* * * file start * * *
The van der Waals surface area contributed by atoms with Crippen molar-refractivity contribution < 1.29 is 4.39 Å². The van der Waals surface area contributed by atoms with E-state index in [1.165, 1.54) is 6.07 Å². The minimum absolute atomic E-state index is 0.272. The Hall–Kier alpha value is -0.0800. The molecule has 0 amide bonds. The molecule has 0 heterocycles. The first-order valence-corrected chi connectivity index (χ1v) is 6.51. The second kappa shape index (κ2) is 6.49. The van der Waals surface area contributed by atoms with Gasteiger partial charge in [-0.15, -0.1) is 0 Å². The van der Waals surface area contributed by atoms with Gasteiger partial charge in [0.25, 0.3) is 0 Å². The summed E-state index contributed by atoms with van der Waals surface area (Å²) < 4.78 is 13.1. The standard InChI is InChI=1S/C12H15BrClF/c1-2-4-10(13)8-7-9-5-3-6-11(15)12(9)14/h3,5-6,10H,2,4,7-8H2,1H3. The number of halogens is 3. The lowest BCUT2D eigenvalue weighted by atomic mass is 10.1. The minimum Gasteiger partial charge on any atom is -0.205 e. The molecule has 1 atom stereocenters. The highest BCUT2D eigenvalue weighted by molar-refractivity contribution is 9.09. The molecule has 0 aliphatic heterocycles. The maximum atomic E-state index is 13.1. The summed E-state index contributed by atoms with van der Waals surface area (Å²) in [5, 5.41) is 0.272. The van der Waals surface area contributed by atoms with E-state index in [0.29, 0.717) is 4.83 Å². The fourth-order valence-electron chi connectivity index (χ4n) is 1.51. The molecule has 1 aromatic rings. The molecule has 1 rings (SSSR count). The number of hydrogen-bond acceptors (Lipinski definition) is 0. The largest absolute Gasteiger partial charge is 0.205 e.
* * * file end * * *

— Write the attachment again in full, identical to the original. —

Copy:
The van der Waals surface area contributed by atoms with Crippen molar-refractivity contribution < 1.29 is 4.39 Å². The van der Waals surface area contributed by atoms with E-state index in [1.165, 1.54) is 6.07 Å². The minimum absolute atomic E-state index is 0.272. The Hall–Kier alpha value is -0.0800. The molecule has 0 amide bonds. The molecule has 0 heterocycles. The first-order valence-corrected chi connectivity index (χ1v) is 6.51. The second kappa shape index (κ2) is 6.49. The van der Waals surface area contributed by atoms with Gasteiger partial charge in [-0.15, -0.1) is 0 Å². The van der Waals surface area contributed by atoms with Gasteiger partial charge in [0.25, 0.3) is 0 Å². The summed E-state index contributed by atoms with van der Waals surface area (Å²) < 4.78 is 13.1. The standard InChI is InChI=1S/C12H15BrClF/c1-2-4-10(13)8-7-9-5-3-6-11(15)12(9)14/h3,5-6,10H,2,4,7-8H2,1H3. The number of halogens is 3. The lowest BCUT2D eigenvalue weighted by atomic mass is 10.1. The minimum Gasteiger partial charge on any atom is -0.205 e. The molecule has 1 atom stereocenters. The highest BCUT2D eigenvalue weighted by molar-refractivity contribution is 9.09. The molecule has 0 aliphatic heterocycles. The maximum atomic E-state index is 13.1. The summed E-state index contributed by atoms with van der Waals surface area (Å²) in [5, 5.41) is 0.272. The van der Waals surface area contributed by atoms with E-state index in [0.29, 0.717) is 4.83 Å². The fourth-order valence-electron chi connectivity index (χ4n) is 1.51. The molecule has 1 aromatic rings. The molecule has 1 rings (SSSR count). The number of hydrogen-bond acceptors (Lipinski definition) is 0. The largest absolute Gasteiger partial charge is 0.205 e.